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Rating Action:

Moody's confirms Mongolia's Caa1 issuer rating with a stable outlook, concluding review for downgrade

30 Mar 2017

Singapore, March 30, 2017 -- Moody's Investors Service has today confirmed the Caa1 long-term issuer ratings, the (P)Caa1 senior unsecured MTN program and the Caa1 senior unsecured ratings of the Government of Mongolia with a stable outlook. The short-term issuer rating was affirmed at Not Prime. Today's rating action concludes the rating review for downgrade that Moody's initiated on 15 February 2017.

The decision to confirm Mongolia's Caa1 rating balances positive and negative drivers:

- Liquidity pressures have abated following the recent debt exchange transaction, assuming the staff-level agreement is ratified by the IMF Executive Board. Imminent default pressures have subsided.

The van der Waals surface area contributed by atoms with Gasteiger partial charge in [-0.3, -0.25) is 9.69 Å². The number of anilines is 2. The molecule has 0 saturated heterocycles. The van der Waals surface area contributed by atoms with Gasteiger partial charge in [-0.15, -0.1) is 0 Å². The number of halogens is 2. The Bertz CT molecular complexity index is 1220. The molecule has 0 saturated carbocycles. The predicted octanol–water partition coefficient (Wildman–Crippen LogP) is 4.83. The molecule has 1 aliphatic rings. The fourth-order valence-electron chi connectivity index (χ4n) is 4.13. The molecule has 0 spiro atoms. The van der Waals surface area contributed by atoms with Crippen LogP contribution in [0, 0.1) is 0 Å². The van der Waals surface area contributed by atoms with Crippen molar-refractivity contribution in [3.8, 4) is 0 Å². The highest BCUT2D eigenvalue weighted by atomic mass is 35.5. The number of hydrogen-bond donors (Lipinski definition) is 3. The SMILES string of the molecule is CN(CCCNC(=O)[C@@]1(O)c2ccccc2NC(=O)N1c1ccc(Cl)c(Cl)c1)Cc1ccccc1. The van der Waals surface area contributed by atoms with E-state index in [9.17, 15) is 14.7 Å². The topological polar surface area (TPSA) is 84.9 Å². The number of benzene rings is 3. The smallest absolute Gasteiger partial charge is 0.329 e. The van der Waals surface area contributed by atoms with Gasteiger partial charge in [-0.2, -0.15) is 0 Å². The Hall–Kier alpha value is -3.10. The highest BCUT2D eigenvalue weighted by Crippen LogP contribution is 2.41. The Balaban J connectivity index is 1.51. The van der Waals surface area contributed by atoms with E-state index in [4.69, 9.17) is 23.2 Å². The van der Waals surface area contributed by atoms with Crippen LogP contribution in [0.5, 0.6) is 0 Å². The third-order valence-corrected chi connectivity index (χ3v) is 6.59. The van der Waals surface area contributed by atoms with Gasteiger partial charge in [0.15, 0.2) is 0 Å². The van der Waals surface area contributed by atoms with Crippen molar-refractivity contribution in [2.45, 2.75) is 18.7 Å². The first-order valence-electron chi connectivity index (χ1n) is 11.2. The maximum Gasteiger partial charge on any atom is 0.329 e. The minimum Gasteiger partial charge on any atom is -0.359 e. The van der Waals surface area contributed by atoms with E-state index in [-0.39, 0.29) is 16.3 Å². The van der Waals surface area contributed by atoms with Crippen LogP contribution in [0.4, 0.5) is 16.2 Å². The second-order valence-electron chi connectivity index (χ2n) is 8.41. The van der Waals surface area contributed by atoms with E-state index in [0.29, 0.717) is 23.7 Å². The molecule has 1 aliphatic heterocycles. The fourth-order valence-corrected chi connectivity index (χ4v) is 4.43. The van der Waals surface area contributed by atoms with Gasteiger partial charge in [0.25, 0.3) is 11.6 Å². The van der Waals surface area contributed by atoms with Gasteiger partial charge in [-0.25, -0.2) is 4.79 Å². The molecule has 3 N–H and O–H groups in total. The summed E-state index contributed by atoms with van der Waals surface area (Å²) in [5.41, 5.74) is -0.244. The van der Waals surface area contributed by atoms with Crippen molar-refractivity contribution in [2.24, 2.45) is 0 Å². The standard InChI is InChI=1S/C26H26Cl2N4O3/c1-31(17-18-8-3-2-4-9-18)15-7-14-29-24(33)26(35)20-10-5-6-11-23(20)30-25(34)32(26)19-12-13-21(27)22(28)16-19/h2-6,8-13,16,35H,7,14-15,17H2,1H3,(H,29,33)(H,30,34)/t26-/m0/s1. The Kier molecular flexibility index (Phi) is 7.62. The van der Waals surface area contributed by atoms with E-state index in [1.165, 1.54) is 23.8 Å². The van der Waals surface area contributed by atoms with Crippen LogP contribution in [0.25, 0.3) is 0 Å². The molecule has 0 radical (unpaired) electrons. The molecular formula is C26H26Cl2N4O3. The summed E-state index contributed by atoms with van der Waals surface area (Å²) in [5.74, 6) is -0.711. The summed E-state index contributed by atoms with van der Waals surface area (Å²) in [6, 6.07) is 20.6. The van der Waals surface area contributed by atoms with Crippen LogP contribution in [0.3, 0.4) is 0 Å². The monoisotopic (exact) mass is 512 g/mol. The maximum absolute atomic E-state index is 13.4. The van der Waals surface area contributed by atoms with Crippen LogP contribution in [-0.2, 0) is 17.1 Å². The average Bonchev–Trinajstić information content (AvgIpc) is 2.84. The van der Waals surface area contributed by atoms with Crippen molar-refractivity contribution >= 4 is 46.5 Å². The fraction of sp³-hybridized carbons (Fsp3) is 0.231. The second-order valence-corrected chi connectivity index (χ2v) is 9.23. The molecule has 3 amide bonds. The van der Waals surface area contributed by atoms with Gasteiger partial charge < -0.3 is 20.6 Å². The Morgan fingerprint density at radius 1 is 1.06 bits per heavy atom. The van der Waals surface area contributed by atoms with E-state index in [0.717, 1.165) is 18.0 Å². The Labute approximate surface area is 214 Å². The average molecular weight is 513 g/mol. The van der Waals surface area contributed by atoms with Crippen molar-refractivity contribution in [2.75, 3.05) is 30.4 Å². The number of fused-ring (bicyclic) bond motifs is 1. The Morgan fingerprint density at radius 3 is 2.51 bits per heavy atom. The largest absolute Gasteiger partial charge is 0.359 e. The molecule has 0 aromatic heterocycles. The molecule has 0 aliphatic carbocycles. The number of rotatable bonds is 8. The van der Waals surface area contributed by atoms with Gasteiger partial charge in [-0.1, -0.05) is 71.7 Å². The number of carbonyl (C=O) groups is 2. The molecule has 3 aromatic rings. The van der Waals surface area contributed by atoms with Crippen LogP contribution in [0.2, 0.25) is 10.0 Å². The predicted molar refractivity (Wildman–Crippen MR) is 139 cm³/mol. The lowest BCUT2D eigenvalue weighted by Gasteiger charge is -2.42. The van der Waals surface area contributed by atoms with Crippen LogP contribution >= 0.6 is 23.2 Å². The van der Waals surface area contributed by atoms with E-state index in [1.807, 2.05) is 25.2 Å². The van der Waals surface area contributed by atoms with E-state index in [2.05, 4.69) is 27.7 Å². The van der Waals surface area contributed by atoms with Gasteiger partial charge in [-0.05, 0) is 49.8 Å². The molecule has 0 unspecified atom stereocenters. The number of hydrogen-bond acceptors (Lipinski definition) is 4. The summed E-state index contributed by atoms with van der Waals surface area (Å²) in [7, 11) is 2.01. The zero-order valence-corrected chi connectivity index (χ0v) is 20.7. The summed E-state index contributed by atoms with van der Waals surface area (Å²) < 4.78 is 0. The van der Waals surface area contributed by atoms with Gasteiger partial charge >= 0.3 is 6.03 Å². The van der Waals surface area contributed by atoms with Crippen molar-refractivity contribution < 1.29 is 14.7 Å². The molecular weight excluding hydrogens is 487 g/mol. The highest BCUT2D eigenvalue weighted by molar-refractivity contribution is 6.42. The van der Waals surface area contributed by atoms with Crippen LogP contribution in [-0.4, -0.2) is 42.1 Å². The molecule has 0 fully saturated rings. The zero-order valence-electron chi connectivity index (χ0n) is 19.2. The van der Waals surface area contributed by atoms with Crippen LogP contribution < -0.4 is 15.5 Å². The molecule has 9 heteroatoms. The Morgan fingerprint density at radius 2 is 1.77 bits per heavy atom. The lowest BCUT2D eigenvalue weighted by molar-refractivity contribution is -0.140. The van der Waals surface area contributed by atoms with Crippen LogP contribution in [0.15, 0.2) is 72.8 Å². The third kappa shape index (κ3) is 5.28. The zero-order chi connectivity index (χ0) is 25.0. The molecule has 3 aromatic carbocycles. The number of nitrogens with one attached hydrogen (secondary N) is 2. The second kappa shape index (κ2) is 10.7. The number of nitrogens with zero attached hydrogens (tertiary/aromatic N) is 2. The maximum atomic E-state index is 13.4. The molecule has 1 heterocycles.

- However, fiscal and growth pressures are likely to remain higher than forecast at the end of last year, which could encourage a further rise in liquidity pressures over the next 12-18 months.

The decision for a stable outlook on the rating balances the upside risk that IMF-related funding stabilizes Mongolia's external payments position until increased FDI and mining activity lift medium-term GDP growth and foreign currency revenues; against the downside risk posed by Mongolia's very large financing requirements over the next two years, for which it will continue to rely on both external and domestic financing. The stable outlook assumes that the IMF board's approval of the program is obtained, allowing, as a result, loans by other multilateral and bilateral institutions to be disbursed.